• Gary

    Mr Salkin, do we really think this is about tears? Or is this more about CONFLICT OF INTEREST. Power, should it speak its point from a pleading position (weak) or a discussing position (strong) How many times have we seen this president choose anti-respect, anti-democratic stances: discrediting those who disagree with him, preferring secrecy over clarity, disowning our Constitution, to name three. Often, daily, at will. This crying is not w Biblical cry, he is continuing his trend: divide, confuse, and misrepresent. His tears are doing what his 2014 election actions did: giving social security cards to people to whom it is illegal to work: divide, confuse, misrepresent. One of the comedians said it when Joe Biden said “I will appeal to the grown up wing of the Democrat party”. The comedian said “that is a small group”. We need action people in our country and less idea people. We need relevance and less theory. We need more parents and less children. Respectfully.

  • Larry

    There are just far too many subjects where the current conservative POV is based on misinformation, fictions and just plain hysteria to be taken as the product of independent thinking. Examples:

    1. Stumping for Creationism in public schools
    2. Global warming denialism
    3. The overwhelming majority of anti-gun control arguments
    4. “Religious Freedom” arguments by people who want to deny civil liberties to others.
    5. Most libertarian arguments which find corporations to be entitled to greater civil rights than actual breathing people.
    6. Most criticism of gun control measures (Evidently my desire to own a firearm overrides any consideration of public safety or personal responsibility)

    Not all opinions have equal weight or merit. Having an opposing view is not the same as having one which can be supported on its facts. Its not a matter of shutting out voices. Its a matter of leveling criticism at things which demand reflection and clear thinking.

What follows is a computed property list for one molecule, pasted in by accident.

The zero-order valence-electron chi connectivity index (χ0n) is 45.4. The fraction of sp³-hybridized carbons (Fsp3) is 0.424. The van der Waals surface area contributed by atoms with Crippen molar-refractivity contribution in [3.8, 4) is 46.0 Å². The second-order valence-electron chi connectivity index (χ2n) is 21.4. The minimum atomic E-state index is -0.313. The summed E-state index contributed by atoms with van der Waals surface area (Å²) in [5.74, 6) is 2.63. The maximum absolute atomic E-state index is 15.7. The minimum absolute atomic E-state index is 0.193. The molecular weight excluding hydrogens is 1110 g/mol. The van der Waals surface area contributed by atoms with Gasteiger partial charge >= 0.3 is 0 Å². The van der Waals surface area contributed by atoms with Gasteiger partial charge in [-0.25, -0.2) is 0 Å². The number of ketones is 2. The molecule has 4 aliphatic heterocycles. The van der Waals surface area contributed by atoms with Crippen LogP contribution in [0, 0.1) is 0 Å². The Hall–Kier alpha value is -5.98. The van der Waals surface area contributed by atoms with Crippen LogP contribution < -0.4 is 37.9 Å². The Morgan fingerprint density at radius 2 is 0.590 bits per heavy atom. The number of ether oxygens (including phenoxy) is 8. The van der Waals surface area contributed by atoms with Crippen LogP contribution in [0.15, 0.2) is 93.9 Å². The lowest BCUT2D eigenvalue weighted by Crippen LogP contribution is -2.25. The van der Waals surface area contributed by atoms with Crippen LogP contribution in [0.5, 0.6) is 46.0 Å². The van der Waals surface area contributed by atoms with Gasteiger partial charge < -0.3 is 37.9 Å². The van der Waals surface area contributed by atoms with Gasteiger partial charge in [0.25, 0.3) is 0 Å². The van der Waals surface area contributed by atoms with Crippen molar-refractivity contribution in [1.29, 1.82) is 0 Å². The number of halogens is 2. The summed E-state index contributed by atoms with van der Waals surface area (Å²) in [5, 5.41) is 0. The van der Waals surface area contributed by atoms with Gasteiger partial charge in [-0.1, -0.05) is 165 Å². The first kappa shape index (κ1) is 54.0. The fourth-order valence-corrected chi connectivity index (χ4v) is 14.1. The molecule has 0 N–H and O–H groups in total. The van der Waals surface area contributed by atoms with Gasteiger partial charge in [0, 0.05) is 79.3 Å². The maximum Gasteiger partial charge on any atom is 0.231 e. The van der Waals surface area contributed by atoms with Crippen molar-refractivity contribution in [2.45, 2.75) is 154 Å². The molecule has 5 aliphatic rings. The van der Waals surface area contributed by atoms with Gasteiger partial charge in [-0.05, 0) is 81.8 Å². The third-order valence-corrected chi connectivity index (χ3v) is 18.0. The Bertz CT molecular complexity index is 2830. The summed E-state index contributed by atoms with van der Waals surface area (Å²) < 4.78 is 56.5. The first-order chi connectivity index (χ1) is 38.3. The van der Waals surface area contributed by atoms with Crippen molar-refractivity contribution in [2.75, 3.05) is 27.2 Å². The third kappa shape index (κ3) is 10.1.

• Larry

    “giving social security cards to people to whom it is illegal to work”

    Never happened.

    “How many times have we seen this president choose anti-respect, anti-democratic stances: discrediting those who disagree with him, preferring secrecy over clarity, disowning our Constitution, to name three.”

    Please provide examples. I am curious as to what you think qualifies as disowning our Constitution.

  • There’s only one question here. Were there tears anywhere on his face before he wiped them away? Or did he wipe his eyes and then several seconds later, tears flowed?

    Just look at the video. Obama wiped his left eye in a very artificial way, all the way across, on the lower lid, with one extended finger. I don’t think anybody actually does that.

    Mainly, you can stop the video and look for tears. There are no tears until after he has wiped his eye.

    In fact, the same thing happened the day of the event, in 2012. Obama wiped his eye in the same artificial way. However, as many people reported at the time, there were no tears to wipe away. It was just a theatrical gesture that made people think he might be crying.